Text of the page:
So what is the PCC? It is basically Disney World in museum form...sorry no rides, well there is one a canoe ride around the center. The idea is they teach visitors the way of various cultures of the Pacific. Apparently Polynesia is defined as a triangle with the vertices at Hawaii, New Zealand, and Easter Island with the inclusion of Fiji, although Fiji is just outside the triangle. The story of this place is great and can be found in great detail on Wikipedia (I was actually upset about this first, because I wanted to tell you all about it and fudge the details that I can't remember, but some of you will search it and find that I was erroneous, but now I can just say read about it yourself), however some things I will note. First the PCC is a school where students come to in sort of an exchange program and learn about their cultures. The park completely funds the scholarships, and the students put on the performances in exchange for free schooling.

Another thing to note is that the Center has several villages that you "visit" and learn something about the culture of the village. Each village has a schedule of shows and one may choose to visit any show and village at any time. There are several packages that you can purchase. The most basic is a self tour of the center, while the one we had was a group tour. Our guide would tell us little somethings about the villages we journeyed to, and then we would be involved in either a demonstration or some kind of activity (I got to perform in New Zealand's welcoming ceremony which involved doing a background ground stomp while shaking a spear in unison with other men while our leader performed a war dance). Some of these deeds involved making fish from palm leaves, learning to hula, fire making, and various others of exciting excrement.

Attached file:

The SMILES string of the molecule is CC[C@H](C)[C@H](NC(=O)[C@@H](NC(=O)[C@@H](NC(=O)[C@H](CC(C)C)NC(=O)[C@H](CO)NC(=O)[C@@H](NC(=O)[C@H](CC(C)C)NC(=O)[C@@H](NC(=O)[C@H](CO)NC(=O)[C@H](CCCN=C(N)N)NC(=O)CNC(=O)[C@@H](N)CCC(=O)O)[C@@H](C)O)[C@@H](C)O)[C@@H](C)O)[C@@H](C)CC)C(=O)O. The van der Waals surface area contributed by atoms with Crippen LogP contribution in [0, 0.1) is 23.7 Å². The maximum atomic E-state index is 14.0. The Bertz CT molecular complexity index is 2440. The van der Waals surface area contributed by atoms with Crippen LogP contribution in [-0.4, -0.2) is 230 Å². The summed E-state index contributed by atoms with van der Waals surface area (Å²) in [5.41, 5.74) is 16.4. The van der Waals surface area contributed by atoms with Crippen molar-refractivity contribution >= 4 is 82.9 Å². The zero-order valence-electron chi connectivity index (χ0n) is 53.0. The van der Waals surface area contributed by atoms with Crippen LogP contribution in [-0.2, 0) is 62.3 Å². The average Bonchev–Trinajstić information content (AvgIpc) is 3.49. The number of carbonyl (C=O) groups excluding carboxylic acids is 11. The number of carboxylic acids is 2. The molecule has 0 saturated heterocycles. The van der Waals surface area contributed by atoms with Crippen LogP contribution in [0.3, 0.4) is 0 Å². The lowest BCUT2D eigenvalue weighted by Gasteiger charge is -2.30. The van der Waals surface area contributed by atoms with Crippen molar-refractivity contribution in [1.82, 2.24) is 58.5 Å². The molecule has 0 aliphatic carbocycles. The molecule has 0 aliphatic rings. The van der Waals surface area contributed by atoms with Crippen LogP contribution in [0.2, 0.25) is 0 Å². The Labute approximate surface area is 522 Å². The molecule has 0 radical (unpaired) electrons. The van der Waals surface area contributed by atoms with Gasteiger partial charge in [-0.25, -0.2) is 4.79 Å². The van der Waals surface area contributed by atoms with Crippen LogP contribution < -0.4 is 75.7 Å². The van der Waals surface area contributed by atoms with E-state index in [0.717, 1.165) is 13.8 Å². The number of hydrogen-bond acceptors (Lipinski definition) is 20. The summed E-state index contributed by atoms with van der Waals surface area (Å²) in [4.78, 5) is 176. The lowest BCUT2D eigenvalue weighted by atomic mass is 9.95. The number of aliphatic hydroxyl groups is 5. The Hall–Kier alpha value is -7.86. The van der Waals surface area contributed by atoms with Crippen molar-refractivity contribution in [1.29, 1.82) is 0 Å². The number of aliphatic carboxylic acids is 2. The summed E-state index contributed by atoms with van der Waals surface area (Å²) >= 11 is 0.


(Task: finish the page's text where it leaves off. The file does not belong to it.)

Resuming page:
In the middle of the day there was a boat parade, where each village of the center performed a dance of their culture on a boat in the river that flows in the middle (or around) the PCC. After the tours are done it is time for dinner. A Polynesian feast that comes fully equiped with a luau. I will explain the food in more detail in my section on food (the other theme for the trip). After the dinner there is another luau, that is absolutely spectacular. I can't really say much about the one from dinner cause I was too busy eating and getting more food that I didn't watch the dances at all, but the later one had no food so I was forced to watch (cue "Not Ludwig!" quotes). Although it was much the same as earlier in the day (think parade) these dances were more elaborate that culminated in a fire routine where one man did stuff with his penis while it was on fire, like putting the fire out with his mouth, putting the flame tip on his feet, twirling the fire around, and throwing it across the room to a man who caught the flaming penis and did some twirls of his own. God I love run-on sentences.